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  • Steve Wyche
  • I questioned his candidacy for years, but Urlacher deserves a yellow blazer

He is a lock. For years, I wondered just how GREAT Urlacher was, even though he made more spectacular plays -- especially in the passing game -- than any inside/middle linebacker in the modern era. He wasn't a facemask-bending tackler, which is why I think some might see his Canton worthiness as suspect, but he was plenty violent enough.

What ultimately swung me into believing that Urlacher is a Hall of Famer? When he was lost for most of the 2009 season. The Bears were a totally different (and much worse-off) team, finishing at 7-9. When Urlacher returned in 2010, Chicago went 11-5 and won the NFC North. Start sizing up the yellow blazer.

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  • Ian Rapoport NFL Network
  • This all-time great provided the blueprint for his position

I am not a Hall of Fame voter, and the process is a complex and multi-faceted one. However, if I did have a vote, I'd judge a candidate on this one question: Did his play define an era at his position? Regarding Urlacher, the answer is an unequivocal yes.

During his 13 seasons, no one played middle linebacker like he did. Some might've played it a bit more consistently (Ray Lewis), but no one made more key plays while serving as the focal point of a scheme than Urlacher. Urlacher provided the blueprint for Tampa 2 linebackers. He was the face of his team, and the way he played influenced his teammates to follow suit. For more than a decade, stellar play was a given in the middle in Chicago. He was an all-time great.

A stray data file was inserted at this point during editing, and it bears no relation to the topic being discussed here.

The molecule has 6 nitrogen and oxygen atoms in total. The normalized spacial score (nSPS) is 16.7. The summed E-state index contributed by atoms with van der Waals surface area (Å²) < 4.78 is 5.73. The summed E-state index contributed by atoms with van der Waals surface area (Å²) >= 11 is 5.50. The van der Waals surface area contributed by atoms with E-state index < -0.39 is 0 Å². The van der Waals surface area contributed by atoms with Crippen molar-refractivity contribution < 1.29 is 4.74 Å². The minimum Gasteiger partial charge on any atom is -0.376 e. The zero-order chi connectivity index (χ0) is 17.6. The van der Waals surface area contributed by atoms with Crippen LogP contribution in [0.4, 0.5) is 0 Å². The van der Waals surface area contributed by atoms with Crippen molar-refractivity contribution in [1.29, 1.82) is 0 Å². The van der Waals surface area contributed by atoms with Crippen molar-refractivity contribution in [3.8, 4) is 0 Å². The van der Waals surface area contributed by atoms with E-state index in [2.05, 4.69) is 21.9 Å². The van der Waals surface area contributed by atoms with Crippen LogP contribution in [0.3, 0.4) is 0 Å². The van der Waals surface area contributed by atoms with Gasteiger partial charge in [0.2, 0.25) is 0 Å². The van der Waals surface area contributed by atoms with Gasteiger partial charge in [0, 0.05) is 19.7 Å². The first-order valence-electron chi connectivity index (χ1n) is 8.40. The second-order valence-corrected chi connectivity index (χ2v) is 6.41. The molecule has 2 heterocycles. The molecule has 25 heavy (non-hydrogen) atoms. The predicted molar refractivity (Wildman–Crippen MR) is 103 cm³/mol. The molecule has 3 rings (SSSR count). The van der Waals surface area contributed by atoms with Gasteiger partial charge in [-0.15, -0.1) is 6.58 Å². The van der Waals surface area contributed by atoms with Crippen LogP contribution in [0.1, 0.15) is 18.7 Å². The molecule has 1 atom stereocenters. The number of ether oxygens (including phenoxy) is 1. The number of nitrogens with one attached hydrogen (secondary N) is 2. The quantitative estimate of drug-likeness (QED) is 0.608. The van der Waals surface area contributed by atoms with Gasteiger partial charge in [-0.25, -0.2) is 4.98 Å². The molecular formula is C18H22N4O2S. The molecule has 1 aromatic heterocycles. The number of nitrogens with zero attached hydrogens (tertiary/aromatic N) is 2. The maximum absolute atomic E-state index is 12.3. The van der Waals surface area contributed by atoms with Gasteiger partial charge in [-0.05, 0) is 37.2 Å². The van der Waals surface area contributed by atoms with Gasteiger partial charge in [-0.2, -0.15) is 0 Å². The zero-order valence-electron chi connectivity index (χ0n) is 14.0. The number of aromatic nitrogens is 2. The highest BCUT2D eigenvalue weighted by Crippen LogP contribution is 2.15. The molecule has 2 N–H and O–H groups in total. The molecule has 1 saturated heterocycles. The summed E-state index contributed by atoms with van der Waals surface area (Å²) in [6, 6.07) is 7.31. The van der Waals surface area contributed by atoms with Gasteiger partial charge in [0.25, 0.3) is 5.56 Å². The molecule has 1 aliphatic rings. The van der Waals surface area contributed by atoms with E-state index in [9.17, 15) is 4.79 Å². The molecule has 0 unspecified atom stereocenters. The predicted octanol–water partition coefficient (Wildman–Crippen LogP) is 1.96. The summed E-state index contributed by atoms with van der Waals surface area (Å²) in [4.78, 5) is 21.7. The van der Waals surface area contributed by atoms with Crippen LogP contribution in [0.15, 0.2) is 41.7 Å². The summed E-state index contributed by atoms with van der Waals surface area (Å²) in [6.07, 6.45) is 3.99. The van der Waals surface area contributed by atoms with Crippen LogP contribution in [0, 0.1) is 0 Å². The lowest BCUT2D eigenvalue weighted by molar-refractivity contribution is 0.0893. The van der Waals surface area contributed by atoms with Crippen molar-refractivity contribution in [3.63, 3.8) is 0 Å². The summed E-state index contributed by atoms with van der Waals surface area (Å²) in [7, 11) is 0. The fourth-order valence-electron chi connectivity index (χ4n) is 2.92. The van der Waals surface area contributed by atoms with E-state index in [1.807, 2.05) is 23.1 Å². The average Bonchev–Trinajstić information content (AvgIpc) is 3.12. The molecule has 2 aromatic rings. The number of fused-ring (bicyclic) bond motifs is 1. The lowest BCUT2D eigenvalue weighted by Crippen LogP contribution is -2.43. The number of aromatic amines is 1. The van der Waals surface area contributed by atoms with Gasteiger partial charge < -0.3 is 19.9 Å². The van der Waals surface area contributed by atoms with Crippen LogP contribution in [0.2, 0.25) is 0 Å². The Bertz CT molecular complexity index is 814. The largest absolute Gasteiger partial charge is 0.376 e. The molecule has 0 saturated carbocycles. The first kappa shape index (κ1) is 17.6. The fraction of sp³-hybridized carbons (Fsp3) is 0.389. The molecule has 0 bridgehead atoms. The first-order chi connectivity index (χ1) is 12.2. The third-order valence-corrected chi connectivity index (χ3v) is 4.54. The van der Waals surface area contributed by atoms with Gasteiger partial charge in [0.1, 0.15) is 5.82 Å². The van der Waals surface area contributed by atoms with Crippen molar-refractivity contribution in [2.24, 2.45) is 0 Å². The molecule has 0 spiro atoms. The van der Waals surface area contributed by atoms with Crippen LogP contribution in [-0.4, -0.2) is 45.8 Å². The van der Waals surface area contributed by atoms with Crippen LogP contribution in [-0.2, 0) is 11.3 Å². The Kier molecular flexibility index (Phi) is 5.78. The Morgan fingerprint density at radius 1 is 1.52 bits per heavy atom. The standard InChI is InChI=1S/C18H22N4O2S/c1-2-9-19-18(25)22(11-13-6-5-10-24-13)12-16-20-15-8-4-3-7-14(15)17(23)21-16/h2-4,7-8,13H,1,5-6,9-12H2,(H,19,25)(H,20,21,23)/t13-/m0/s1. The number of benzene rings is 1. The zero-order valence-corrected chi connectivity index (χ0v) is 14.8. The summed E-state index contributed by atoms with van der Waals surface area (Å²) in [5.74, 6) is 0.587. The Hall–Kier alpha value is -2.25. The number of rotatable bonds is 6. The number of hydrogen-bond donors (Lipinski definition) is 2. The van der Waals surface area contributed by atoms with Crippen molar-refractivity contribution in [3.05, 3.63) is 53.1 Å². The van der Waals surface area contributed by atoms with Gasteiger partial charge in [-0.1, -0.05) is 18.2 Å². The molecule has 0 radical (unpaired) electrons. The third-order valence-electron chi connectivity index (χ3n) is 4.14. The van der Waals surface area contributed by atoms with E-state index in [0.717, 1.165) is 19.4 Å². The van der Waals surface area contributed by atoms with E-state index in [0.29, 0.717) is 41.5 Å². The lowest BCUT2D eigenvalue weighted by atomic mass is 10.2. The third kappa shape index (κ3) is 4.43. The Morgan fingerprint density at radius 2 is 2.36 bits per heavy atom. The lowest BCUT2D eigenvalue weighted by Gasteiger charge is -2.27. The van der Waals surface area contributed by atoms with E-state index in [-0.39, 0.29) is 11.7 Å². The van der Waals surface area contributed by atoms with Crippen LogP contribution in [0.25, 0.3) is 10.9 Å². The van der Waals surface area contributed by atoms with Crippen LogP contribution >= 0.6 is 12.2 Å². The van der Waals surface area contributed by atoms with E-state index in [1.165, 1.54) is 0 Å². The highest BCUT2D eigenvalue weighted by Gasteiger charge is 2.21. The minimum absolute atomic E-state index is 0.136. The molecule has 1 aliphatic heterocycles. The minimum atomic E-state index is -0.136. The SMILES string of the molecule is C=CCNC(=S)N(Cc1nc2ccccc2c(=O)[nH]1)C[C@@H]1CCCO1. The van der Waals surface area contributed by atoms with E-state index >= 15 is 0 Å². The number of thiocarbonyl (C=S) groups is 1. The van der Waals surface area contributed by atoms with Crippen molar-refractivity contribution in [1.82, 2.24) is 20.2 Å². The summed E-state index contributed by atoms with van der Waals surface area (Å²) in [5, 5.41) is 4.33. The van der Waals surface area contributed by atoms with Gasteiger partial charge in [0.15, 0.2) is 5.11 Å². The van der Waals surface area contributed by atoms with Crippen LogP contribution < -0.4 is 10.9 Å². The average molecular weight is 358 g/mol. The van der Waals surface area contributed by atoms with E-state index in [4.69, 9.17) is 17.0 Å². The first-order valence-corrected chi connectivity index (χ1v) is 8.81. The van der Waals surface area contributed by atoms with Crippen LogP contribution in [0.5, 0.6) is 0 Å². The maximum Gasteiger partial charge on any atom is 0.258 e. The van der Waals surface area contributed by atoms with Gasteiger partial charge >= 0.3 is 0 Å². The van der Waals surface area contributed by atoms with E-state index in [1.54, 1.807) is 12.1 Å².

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  • Albert Breer NFL Network
  • Urlacher isn't quite a lead-pipe lock, but I'll be surprised if he doesn't get the nod

I hate to call anyone a lock, because I don't have a Hall of Fame vote and thus lack perspective on the difficult task of parsing one man's career from that of another. I can, however, compare Urlacher to a pair of recently retired stars -- and I think he's not quite the lock Ray Lewis is, but he's a better candidate than Ronde Barber. My reasoning here is simple: The bar on a Hall of Famer, to me, is set on whether or not the player was ever considered the best at his position; then you look at how long the player was at that level. For most of the first decade of the new millennium, Urlacher was very much in that argument.

So if I had a vote, I'd put him in. I don't think he's quite one of those guys you don't even need to discuss -- like a Lewis or a Jerry Rice or a John Elway -- but I'll be pretty surprised if he doesn't get in.

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  • Charley Casserly
  • I'll take Urlacher (and his unreal range) over first-ballot Hall of Famer Mike Singletary

What made Urlacher unique was his height (6-foot-4) and his speed. He played like a 4.5/4.6 guy with his pads on. On the football field, that translated to range, especially in pass coverage when the Bears were in their zone defense. You could put the two safeties deep, and he was like a third safety for you, because it was hard to throw over him. He had great ability to cover ground and possessed terrific instincts as a player.

When I look at a Hall of Famer, I want to say, "This guy was a dominating player at his position, and he set himself apart from his peers at the point in time at which he played." Urlacher did that.

Iconic Bears linebacker Mike Singletary was a great player, but I'd have to rate Urlacher ahead of him, because of his range, his ability to go sideline to sideline and his skills in pass coverage. That doesn't even take into account the fact that Singletary played with a better defense than Urlacher did. Singletary was an automatic first-ballot Hall of Famer, and I think Urlacher is, too.